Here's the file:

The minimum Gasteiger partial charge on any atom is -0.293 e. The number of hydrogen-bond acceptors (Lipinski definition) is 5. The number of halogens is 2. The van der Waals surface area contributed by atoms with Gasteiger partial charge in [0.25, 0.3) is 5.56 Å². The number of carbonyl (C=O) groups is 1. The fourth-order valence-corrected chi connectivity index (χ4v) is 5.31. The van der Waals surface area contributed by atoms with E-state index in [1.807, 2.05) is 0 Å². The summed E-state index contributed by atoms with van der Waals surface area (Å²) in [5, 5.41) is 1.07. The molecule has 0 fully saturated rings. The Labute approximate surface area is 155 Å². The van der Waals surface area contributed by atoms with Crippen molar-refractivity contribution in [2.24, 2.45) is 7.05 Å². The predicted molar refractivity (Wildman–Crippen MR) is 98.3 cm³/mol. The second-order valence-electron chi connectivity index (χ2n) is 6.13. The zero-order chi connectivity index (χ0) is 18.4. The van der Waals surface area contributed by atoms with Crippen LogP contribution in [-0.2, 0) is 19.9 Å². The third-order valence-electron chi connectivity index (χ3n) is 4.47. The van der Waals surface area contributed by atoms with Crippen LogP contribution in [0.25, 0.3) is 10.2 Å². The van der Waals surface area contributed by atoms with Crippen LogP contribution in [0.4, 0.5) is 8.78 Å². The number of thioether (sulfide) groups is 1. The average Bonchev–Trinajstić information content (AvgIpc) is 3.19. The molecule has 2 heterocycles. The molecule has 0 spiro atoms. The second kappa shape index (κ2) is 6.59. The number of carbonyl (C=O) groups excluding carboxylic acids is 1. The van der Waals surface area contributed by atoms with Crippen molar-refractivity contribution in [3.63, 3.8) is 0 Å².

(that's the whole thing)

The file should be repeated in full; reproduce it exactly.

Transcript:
The minimum Gasteiger partial charge on any atom is -0.293 e. The number of hydrogen-bond acceptors (Lipinski definition) is 5. The number of halogens is 2. The van der Waals surface area contributed by atoms with Gasteiger partial charge in [0.25, 0.3) is 5.56 Å². The number of carbonyl (C=O) groups is 1. The fourth-order valence-corrected chi connectivity index (χ4v) is 5.31. The van der Waals surface area contributed by atoms with E-state index in [1.807, 2.05) is 0 Å². The summed E-state index contributed by atoms with van der Waals surface area (Å²) in [5, 5.41) is 1.07. The molecule has 0 fully saturated rings. The Labute approximate surface area is 155 Å². The van der Waals surface area contributed by atoms with Crippen molar-refractivity contribution in [2.24, 2.45) is 7.05 Å². The predicted molar refractivity (Wildman–Crippen MR) is 98.3 cm³/mol. The second-order valence-electron chi connectivity index (χ2n) is 6.13. The zero-order chi connectivity index (χ0) is 18.4. The van der Waals surface area contributed by atoms with Crippen LogP contribution in [-0.2, 0) is 19.9 Å². The third-order valence-electron chi connectivity index (χ3n) is 4.47. The van der Waals surface area contributed by atoms with Crippen LogP contribution in [0.25, 0.3) is 10.2 Å². The van der Waals surface area contributed by atoms with Crippen LogP contribution in [0.4, 0.5) is 8.78 Å². The number of thioether (sulfide) groups is 1. The average Bonchev–Trinajstić information content (AvgIpc) is 3.19. The molecule has 2 heterocycles. The molecule has 0 spiro atoms. The second kappa shape index (κ2) is 6.59. The number of carbonyl (C=O) groups excluding carboxylic acids is 1. The van der Waals surface area contributed by atoms with Crippen molar-refractivity contribution in [3.63, 3.8) is 0 Å².